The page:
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IBS Speaker Series: Karen Bailey
November 28, 2022 @ 12:00 pm - 1:00 pm
Join in person or via Zoom, email firstname.lastname@example.org for the password.
*Light lunch served at 11:45, please RSVP.
Title: Investigating the role of equity and sense of place in climate adaptation
Abstract: As climate change worsens and exposes vulnerable populations to natural hazards, there is a growing call to understand the nuances and complexities of climate adaptation. In this talk, Dr. Bailey draws on multiple case studies from the western US and the northeastern US to unpack the realities of climate adaptation. She specifically highlights two key themes: equity and sense of place in the context of drought and flooding. Her goals are to understand both how climate adaptation efforts may exacerbate inequity and strategies to avoid this, and how our relationships with the environment may be altered and modified in the course of adapting to environmental change. This research helps us think more holistically and inclusively about climate adaptation efforts and consider novel approaches to adapting to the changing realities of water in the US.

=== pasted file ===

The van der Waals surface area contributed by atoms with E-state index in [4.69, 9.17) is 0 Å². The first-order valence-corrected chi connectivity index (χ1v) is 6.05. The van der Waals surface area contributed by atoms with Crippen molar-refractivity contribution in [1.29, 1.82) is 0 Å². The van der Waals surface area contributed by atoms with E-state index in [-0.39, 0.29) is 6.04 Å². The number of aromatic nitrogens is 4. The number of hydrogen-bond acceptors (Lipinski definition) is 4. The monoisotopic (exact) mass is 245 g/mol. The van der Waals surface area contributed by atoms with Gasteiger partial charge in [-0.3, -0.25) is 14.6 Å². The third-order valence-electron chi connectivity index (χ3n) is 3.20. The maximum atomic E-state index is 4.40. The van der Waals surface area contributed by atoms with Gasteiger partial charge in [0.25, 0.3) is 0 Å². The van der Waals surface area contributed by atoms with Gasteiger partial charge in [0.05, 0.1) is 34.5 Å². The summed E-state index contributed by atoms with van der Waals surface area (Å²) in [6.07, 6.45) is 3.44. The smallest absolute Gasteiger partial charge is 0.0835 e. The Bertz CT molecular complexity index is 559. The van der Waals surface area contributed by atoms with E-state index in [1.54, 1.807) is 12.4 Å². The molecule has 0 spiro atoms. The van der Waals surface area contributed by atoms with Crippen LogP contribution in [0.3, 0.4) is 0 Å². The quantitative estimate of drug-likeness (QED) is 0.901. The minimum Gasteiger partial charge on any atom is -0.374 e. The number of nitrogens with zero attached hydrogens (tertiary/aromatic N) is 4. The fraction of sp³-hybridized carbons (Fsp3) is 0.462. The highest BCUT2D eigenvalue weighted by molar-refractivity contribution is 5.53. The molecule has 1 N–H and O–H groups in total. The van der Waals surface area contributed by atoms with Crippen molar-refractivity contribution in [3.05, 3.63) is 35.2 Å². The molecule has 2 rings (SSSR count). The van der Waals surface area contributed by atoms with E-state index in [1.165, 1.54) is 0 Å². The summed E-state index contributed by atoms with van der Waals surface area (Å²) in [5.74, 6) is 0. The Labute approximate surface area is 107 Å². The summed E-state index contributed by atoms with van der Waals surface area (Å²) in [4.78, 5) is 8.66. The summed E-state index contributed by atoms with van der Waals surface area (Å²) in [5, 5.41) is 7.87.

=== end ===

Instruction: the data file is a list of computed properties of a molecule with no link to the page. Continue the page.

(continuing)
Bio: Dr. Karen Bailey is an Assistant Professor in the department of Environmental Studies at the University of Colorado at Boulder. She is interested in human-environment interactions, climate change, and sustainable rural livelihoods. She is an environmental social scientist and combines social science research with environmental and ecological data to understand feedbacks between communities and their environments, how we can build resilience to climate change, and how to support landscapes that meet human needs and sustainability goals. She also has an emphasis on justice, equity, diversity, and inclusion in environmental fields and STEM more broadly and is committed to research that supports, amplifies and engages the most vulnerable among us. Her current projects focus on climate adaptation in southern Africa, human health and well-being in east Africa, barriers to entry in natural resource fields, just and equitable climate change research, and human-wildlife conflict and coexistence in Asia.